Recently, at a meeting, a colleague’s cell phone rang. He looked at his screen and went pale. “It’s the school,” he muttered and bolted out of the conference room.
As a mom, I know that feeling all too well — hearing your phone ring and seeing the name of your child’s school as the caller is one of the most frightening parental moments. The time it takes you to pick up the phone and say hello may be the longest three seconds of your life.
“Do I need a plastic surgeon?” you may think. “A criminal defense attorney? A large sum of cash?”
Usually — and thankfully! — it’s nothing more than red eyes from allergies. But the frequency and fear of these calls have really zapped the joy (for me, at least), that once was telephone communication.
Before I became a mom, I loved seeing the phone ring — even from unknown numbers. Maybe it’s a call from my future husband asking for a second date? Maybe it’s a good friend who is in town on a business trip and has a generous expense account? An estate attorney telling me a long lost wealthy uncle passed away and I was the sole heir? I was rarely on edge when the phone rang.
But those days are long gone. While I have not received an official diagnosis, I am pretty sure I have telephonophobia, fear of the phone (it’s a real thing). For me, it’s triggered after I drop my 11-year-old kid off at school. I have a creative but negative imagination — most of the time I envision all the things that could go wrong. If my cell phone rings sometime between 8:30 a.m. and 3:30 p.m., it likely means a playground injury, sassy behavior toward a teacher, or my personal nightmare: lice.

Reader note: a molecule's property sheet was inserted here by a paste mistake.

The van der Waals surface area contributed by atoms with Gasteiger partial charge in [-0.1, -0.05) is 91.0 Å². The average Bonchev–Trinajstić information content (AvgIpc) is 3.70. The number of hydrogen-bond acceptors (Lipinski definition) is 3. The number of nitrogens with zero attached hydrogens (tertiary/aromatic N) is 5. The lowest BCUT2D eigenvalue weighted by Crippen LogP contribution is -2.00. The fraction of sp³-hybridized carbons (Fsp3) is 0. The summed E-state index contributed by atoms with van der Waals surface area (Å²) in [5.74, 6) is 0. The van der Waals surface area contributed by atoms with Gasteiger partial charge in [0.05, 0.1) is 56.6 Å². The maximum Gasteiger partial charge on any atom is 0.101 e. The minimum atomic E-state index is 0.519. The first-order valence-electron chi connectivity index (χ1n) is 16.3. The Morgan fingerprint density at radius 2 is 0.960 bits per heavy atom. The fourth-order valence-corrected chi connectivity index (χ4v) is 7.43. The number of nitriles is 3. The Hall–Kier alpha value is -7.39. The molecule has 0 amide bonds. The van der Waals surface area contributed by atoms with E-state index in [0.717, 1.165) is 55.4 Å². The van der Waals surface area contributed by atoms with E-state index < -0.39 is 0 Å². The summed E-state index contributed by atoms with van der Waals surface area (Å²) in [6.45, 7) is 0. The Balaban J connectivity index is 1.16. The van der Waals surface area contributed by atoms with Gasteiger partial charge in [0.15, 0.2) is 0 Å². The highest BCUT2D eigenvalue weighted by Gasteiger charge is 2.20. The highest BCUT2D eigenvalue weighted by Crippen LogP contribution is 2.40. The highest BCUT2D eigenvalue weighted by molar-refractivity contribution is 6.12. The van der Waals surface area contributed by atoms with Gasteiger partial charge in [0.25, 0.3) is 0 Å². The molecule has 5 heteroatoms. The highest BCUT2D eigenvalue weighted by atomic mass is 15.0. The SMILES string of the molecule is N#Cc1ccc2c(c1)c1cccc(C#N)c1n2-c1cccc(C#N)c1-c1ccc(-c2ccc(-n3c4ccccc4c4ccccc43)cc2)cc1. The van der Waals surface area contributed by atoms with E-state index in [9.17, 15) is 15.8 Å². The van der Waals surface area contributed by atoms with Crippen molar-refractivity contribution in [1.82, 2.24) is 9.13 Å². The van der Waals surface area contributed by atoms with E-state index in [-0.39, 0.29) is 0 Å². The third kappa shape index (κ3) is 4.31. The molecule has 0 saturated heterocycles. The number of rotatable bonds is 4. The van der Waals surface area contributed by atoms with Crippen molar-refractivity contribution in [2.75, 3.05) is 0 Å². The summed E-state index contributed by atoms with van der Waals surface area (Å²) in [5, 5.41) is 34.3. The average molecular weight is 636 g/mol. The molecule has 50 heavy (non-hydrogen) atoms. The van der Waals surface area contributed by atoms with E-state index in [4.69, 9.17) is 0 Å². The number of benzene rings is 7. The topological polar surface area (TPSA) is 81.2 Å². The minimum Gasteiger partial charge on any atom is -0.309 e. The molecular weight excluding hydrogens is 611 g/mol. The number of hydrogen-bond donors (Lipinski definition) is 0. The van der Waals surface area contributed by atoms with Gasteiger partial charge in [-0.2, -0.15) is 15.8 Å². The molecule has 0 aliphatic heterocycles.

You know what doesn’t help? How many of these daytime callers introduce themselves. Just the other day I got a call from an unknown number, and the woman at the other end of the line said, ”Is this the parent or guardian of (insert my kid’s name)?” By the time she said our last name, I was on my way to the hospital. Thankfully this was just the dentist’s office, confirming my son’s checkup.
Adding insult to my psychological injuries, my kid’s school and the Board of Education call approximately three times a week to remind me about such important events like the cheerleaders’ fundraiser or the upcoming PTA meeting.
Intellectually, I know that most of these calls I receive are not emergencies. But once I see the caller is the school (or school-related), my mind immediately goes to “broken bone” and not “bake sale.”
I know this stems from the awesome responsibility of being in charge of another human being and leaving that wonderful person in the constant care of others. So, to protect my sanity, I try to control as much as I can. I instruct our sitters that, if they call me, I do not want them to start the call with a causal, “Hello, how are you?” Instead, lead with, “Everything is all right” or, if necessary, “We are in the ER.” Much better.
A friend who gets frequent calls from her kid’s school usually answers the phone with, “What did he do now?” A clever — and funny — strategy to entice the caller to get to the point ASAP.
Humor is key here, I realize: Another mom friend has her kid’s school listed in her phone contacts as “Pain in my ass.” I’ve since renamed my kid’s school in my phone as “Don’t panic.” I’m hoping it will remind me to take a deep breath in those seemingly eternal seconds it takes me to answer the phone — and at the very least, it’ll make me laugh the next time they call.
As far as my colleague, the school called to tell him that his daughter forgot her lunch. The situation was immediately remedied when his mother dropped off her lunch at the school. But he was not the same for the rest of the day.